This is but one of the new activities I'm involved in as a part-time workplace chaplain. I was happy to attend on behalf of an employee. Still, growing up as a Baptist pastor's daughter and becoming a member of a Nazarene church does not prepare you for how to do mass. Are you getting a mental picture already?
I sat about 2/3 of the way back on a wooden pew, with many of the attendees in back of me. I had no idea when to stand up or sit down, so watching others with my peripheral vision was key. At least I knew the hymns that were played on the organ, though the organist sped up and slowed down enough that it was hard to sing along.
The liturgy was beautiful and rich, although I seldom prayed along or recited after the priest, for fear of wandering outside of my doctrinal comfort zone. At least I was safe with the Lord's prayer, until I boldly uttered "forgive us our debts," when they said "trespasses." The NIV slip made me smile.
Then there are the kneeling benches, of course. I chose to forgo them, feeling I had my hands full just following along with the sitting and standing. But opting to sit instead of kneel presented its own awkwardness--I had to lean forward quite a bit so the man in back of me could kneel over the back of my pew without knocking me over.
Clearly, it was a first. And as firsts go, I would call it a success. Did I fit in? Hardly. Was my presence appreciated by someone facing a very personal loss? Yes. And that is what this whole journey is about--representing the love of Christ wherever he calls me to minister to whomever is in need.
The apostle Paul talked about being a fool for Christ in I Corinthians 4--and sometimes, I admit, I feel foolish. Offering the gift of presence as a chaplain is an art, not a science. Sometimes I am welcomed and appreciated; just this week I was rejected out of hand; many times I offer the love of Christ with a smile or a simple and brief word of encouragement, spoken or written. Always I stand out from the crowd.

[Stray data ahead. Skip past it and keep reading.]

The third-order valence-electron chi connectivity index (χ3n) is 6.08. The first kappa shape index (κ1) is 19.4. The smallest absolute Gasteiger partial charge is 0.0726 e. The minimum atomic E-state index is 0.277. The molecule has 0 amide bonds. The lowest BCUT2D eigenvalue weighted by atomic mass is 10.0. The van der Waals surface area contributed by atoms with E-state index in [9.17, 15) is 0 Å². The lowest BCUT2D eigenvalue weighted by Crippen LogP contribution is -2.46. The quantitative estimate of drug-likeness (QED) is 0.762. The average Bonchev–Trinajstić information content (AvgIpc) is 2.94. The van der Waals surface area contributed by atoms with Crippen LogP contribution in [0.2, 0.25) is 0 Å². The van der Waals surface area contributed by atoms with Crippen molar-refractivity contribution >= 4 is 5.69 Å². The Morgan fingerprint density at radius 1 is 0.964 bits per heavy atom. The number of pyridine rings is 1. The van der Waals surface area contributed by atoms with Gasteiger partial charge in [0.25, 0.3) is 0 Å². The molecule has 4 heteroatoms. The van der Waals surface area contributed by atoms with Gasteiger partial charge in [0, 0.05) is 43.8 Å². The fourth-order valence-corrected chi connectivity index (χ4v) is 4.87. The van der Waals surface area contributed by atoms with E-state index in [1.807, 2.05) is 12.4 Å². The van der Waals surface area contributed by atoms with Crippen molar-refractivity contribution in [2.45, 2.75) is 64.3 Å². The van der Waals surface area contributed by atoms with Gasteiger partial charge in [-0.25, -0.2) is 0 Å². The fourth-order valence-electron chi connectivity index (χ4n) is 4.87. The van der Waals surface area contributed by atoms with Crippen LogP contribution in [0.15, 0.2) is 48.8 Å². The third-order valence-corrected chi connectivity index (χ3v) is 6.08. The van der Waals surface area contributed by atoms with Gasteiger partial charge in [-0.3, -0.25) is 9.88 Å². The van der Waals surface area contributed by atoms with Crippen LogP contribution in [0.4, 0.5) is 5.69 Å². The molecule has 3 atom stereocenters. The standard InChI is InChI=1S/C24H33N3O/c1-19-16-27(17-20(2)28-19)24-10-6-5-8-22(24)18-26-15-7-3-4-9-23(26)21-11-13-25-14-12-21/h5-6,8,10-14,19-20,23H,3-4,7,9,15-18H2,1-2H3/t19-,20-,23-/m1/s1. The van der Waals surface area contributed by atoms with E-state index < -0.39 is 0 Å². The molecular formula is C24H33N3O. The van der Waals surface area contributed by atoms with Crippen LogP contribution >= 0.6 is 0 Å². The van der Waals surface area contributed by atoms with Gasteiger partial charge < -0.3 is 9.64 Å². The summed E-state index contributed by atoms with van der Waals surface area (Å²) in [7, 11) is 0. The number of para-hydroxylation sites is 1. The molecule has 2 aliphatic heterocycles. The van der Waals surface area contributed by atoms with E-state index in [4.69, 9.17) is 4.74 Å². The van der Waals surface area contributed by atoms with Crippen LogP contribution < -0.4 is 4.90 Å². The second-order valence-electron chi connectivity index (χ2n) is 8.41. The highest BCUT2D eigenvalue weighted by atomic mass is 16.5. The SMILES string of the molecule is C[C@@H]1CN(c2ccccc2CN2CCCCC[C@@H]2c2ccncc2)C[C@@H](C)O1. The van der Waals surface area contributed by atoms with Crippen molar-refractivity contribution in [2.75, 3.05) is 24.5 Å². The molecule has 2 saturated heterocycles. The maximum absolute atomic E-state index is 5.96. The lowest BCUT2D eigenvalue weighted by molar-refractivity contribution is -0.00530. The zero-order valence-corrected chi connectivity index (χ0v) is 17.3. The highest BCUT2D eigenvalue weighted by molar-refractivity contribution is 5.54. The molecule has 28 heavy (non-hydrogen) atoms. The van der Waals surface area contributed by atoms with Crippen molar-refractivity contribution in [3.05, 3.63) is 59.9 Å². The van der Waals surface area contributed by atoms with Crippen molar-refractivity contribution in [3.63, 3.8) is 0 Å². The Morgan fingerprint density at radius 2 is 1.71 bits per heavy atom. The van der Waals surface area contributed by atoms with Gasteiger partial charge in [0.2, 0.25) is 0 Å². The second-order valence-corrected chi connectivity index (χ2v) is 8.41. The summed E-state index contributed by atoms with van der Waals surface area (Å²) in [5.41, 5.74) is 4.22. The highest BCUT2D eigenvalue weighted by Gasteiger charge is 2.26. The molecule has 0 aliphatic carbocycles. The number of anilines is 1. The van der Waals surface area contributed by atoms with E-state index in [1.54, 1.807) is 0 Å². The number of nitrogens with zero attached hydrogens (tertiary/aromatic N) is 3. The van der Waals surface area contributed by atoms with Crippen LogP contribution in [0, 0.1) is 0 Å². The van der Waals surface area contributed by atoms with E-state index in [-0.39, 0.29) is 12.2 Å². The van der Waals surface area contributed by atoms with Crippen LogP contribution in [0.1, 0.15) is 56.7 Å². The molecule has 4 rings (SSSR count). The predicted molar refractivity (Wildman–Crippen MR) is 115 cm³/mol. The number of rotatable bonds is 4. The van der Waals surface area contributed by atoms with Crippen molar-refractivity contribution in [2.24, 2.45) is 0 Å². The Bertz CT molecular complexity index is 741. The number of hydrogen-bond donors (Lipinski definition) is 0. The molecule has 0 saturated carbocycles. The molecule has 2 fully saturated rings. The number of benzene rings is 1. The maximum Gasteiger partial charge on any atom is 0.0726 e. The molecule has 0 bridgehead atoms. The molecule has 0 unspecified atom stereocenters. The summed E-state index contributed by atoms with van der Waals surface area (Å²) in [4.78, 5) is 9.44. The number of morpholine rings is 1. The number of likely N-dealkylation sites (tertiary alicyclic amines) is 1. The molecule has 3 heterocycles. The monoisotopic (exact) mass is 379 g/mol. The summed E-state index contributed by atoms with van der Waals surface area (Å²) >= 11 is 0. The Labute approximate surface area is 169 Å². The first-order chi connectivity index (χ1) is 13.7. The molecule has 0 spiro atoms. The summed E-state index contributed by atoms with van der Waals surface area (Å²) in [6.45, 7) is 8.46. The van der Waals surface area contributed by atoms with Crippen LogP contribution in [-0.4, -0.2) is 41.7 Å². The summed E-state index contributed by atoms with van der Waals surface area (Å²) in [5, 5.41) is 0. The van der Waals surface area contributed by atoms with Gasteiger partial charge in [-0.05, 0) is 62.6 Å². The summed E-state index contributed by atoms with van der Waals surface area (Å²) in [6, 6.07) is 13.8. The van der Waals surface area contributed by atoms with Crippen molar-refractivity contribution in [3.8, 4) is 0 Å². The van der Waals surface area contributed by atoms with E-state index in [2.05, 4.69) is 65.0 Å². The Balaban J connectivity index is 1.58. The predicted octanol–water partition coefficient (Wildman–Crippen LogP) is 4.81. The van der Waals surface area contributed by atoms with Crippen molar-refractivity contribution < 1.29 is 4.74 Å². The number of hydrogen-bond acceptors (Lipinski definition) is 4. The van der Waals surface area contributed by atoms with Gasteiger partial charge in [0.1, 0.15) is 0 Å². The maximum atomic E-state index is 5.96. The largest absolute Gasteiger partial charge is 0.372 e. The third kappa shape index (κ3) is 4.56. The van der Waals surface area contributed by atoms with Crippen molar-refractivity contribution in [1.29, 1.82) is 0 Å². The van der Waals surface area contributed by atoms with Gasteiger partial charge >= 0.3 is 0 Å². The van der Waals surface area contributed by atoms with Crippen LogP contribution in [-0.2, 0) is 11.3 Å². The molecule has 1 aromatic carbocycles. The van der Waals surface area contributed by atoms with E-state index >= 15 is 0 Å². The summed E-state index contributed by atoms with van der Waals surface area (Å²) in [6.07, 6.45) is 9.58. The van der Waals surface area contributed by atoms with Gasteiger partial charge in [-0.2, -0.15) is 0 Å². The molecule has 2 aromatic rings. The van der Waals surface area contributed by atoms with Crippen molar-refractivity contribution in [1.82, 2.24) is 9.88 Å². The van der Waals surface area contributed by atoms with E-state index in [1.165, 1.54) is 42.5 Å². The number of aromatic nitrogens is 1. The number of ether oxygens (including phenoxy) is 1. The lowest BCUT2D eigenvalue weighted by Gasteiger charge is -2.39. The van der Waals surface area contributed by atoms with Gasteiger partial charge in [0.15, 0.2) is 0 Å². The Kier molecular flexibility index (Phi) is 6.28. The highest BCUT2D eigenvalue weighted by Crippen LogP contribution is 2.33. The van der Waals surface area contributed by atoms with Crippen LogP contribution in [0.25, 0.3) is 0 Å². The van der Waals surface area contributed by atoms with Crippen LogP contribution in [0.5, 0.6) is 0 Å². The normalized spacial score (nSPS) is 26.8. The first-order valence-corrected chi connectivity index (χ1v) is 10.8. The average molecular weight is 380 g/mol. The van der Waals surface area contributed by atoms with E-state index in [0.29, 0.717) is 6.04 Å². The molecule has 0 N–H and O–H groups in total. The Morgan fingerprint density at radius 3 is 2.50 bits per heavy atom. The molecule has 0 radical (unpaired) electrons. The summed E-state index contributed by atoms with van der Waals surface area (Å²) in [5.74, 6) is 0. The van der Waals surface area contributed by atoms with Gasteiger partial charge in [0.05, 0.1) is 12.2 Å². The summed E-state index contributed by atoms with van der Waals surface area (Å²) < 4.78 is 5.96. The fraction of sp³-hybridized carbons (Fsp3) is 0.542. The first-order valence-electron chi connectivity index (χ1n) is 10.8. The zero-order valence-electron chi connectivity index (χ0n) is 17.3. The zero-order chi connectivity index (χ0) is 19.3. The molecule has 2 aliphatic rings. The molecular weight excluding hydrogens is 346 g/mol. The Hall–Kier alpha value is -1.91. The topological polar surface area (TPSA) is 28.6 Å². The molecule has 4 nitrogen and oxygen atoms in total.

I've been so grateful that God is showing me how to exhibit His love without fear of rejection. I offer encouragement and comfort to others, because to tell you the truth, I've seen a lot of pain myself, and God's comfort has overflowed through every trial.
2 Corinthians 1 became a bulwark to me in the past, as I realized in the tough times that God would use every ounce of grief and struggle for His Kingdom, that somehow I would turn around and offer his comfort to someone else in need. And I have to tell you, that's EXACTLY what is happening.
2 Cor. 1:3-5
3Praise be to the God and Father of our Lord Jesus Christ, the Father of compassion and the God of all comfort, 4who comforts us in all our troubles, so that we can comfort those in any trouble with the comfort we ourselves have received from God. 5For just as the sufferings of Christ flow over into our lives, so also through Christ our comfort overflows.
Praise be to the God of all comfort. Who carries us through our many "firsts." Who can be trusted no matter what.
Do you have your own story of how God has taught you how to comfort others by receiving His comfort first? Please post.
P.S. The seminary got back to me re: the online classes. Apparently you have to give them a reason you feel you need this option--work schedule, etc. I'm thinking it's not so common for the few women who attend to consider having a baby while doing so. Perhaps this will be another "first"...if God wills.